The effect of alternate visual formats on the reading comprehension of fifth graders

Cardinal Scholar

Show simple item record

dc.contributor.advisor Cooper, J. David (James David), 1942- en_US
dc.contributor.author Jones, H. Jon en_US
dc.date.accessioned 2011-06-03T19:27:24Z
dc.date.available 2011-06-03T19:27:24Z
dc.date.created 1982 en_US
dc.date.issued 1982
dc.identifier LD2489.Z64 1982 .J66 en_US
dc.identifier.uri http://cardinalscholar.bsu.edu/handle/handle/177130
dc.description.abstract The purpose of this study was to determine whether the Alternate Visual Formats (AVFs) would cause a significant difference in the subjects' comprehension as compared to their comprehension of a passage in the Traditional Visual Format (TVF). The study used an equal number of male and female subjects that were as homogeneous as possible in terms of: grade levelreading levelsocio-economic statusgeneral academic achievementThe difference in comprehension was measured by having the subjects answer a set of eight multiple choice questions immediately following their reading of each of the three passages. The passages were taken from-,a commercially published Informal Reading Inventory (IRI) and two had their printed formats each modified to a different AVF. The set of questions that were used with each passage came from an initial. pool of twenty-four. This pool was created by modifying the published IRI questions to a multiple choice format and constructing additional questions for each passage. A pilot study was conducted; a point biserial analysis was used to select the questions which were subsequently used in the study. The results of the subjects' performance on these questions were then analyzed.Two methods of analysis were employed to analyze the data. A repeated measures analysis of variance was used to determine whether there was any difference in the subjects' comprehension due to format, sex, or a combination of these factors. The results of this analysis revealed that there was a significant difference in the subjects' comprehension due to format (F= 27.05 at 0.0000 probability). This analysis further indicated that there was no significant difference found when the comprehension of the male and female subjects was compared (F = 1.81 at 0.1894 probability). Neither was there any significant comprehension of a particular form by a particular sex (F = 0.12 at 0.8854 probability). The only significant difference in comprehension was found to be due to form. The second method of analysis was the Newman Keuls procedure which yielded results that showed the subjects were able to comprehend the TVF passage significantly (beyond the .01 level) better than either of the AVF passages. There was no significant difference between the mean scores of the AVF passages.These findings indicate that the AVFs as used in this study both acted to impede the subjects' comprehension to a significant degree. This impediment in comprehension appeared, In this study, to be due to the formats which were used. The findings suggest that printed formats that differ to a greater or lesser degree from a TVF may act to significantly interfere with comprehension. en_US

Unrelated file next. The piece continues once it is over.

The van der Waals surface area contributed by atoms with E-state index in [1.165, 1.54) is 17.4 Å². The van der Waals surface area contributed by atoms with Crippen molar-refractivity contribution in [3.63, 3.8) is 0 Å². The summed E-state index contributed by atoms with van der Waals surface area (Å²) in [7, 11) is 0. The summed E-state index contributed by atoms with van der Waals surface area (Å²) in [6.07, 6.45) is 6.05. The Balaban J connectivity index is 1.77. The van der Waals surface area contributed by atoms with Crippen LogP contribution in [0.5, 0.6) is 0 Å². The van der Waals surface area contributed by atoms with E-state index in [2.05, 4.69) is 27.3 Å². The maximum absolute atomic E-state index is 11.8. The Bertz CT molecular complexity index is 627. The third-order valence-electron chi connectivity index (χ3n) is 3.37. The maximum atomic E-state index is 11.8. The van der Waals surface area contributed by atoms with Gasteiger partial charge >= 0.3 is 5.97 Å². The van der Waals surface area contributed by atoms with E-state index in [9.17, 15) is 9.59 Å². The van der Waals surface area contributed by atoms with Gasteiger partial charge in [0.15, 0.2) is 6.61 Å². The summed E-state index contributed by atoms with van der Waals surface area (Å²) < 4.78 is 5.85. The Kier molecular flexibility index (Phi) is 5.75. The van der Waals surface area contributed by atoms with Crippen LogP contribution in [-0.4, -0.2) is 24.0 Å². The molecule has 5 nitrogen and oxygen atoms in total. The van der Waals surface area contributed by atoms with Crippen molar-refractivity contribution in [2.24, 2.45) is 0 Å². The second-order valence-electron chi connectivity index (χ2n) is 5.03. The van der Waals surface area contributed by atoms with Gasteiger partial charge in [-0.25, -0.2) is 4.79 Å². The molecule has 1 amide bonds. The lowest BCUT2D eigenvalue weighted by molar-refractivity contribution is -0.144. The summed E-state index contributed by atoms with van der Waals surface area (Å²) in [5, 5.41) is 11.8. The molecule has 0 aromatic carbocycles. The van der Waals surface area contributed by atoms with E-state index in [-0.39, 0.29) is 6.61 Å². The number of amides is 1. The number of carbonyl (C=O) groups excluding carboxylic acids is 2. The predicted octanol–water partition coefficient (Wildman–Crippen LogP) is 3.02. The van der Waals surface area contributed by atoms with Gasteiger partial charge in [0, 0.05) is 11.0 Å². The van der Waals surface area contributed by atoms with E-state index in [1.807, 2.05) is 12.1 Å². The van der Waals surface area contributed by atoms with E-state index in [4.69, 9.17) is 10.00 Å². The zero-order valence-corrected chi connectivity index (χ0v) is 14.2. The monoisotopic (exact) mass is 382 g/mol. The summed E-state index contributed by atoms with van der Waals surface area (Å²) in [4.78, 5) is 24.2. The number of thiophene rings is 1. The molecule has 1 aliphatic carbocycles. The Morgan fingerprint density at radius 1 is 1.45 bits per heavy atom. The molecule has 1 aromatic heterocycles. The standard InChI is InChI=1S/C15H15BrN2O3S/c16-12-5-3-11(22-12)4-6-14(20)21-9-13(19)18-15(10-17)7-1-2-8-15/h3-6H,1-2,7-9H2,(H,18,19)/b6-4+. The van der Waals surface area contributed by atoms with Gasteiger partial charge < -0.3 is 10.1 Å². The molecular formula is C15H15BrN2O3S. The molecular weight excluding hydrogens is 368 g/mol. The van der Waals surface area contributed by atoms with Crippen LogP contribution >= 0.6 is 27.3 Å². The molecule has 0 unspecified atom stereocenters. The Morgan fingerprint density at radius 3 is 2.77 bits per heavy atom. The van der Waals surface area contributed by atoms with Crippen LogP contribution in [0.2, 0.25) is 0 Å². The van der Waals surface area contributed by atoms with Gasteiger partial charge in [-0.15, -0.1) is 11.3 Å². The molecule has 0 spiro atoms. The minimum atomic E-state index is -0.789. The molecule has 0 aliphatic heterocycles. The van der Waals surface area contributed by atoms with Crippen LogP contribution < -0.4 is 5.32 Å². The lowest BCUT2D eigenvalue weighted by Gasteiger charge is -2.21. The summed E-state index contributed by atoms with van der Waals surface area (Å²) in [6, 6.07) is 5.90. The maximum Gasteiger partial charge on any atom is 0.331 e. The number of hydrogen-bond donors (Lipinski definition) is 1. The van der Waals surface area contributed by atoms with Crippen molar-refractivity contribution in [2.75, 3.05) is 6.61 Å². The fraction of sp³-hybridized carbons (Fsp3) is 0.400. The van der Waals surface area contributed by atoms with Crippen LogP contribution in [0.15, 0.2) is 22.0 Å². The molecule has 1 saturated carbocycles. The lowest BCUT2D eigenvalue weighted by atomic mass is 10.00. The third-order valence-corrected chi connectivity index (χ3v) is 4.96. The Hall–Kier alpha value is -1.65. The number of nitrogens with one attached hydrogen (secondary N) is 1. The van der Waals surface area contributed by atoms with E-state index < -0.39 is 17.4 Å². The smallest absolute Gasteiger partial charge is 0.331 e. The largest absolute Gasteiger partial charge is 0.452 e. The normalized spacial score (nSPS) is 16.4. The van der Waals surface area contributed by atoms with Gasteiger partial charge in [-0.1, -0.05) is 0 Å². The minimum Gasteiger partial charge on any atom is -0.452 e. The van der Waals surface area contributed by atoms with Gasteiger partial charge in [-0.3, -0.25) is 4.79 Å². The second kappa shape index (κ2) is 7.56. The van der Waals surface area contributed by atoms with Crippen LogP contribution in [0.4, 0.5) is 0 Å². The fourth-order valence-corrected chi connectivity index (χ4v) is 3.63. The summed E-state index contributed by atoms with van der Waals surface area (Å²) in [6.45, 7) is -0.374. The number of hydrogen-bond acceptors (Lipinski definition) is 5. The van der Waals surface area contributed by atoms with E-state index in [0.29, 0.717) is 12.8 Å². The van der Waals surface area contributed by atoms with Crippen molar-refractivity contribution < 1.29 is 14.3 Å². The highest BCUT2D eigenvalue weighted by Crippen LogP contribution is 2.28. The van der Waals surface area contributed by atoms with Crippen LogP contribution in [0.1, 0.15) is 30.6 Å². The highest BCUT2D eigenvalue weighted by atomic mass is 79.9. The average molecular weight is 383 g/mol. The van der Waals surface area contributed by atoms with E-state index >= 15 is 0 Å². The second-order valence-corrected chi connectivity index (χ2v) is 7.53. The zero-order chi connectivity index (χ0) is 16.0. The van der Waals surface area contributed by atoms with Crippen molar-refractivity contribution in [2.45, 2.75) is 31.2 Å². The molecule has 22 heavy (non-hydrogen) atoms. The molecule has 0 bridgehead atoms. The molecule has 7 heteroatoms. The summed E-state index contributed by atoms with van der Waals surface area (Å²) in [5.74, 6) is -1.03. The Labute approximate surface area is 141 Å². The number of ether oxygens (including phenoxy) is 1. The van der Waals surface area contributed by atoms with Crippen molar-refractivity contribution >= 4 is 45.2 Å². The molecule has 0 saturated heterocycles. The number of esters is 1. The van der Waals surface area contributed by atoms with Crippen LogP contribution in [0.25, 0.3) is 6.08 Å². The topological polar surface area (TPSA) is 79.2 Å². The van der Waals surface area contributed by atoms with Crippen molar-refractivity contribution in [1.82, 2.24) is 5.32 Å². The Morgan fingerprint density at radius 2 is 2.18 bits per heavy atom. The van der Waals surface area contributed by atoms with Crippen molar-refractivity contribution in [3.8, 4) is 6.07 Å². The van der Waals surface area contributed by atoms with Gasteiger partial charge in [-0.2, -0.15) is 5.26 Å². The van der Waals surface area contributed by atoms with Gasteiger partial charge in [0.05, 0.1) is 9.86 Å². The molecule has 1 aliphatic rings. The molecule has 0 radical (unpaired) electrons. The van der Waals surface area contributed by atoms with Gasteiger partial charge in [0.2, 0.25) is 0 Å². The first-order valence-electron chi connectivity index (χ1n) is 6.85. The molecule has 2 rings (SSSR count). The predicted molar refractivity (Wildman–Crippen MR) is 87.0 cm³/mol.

dc.format.extent 3, 218 leaves ; 28 cm. en_US
dc.source Virtual Press en_US
dc.subject.lcsh Reading comprehension. en_US
dc.subject.lcsh Reading (Elementary) en_US
dc.title The effect of alternate visual formats on the reading comprehension of fifth graders en_US
dc.description.degree Thesis (D. Ed.) en_US
dc.identifier.cardcat-url http://liblink.bsu.edu/catkey/386969 en_US


Files in this item

Files Size Format View

There are no files associated with this item.

This item appears in the following Collection(s)

  • Doctoral Dissertations [3210]
    Doctoral dissertations submitted to the Graduate School by Ball State University doctoral candidates in partial fulfillment of degree requirements.

Show simple item record

Search Cardinal Scholar


Browse

My Account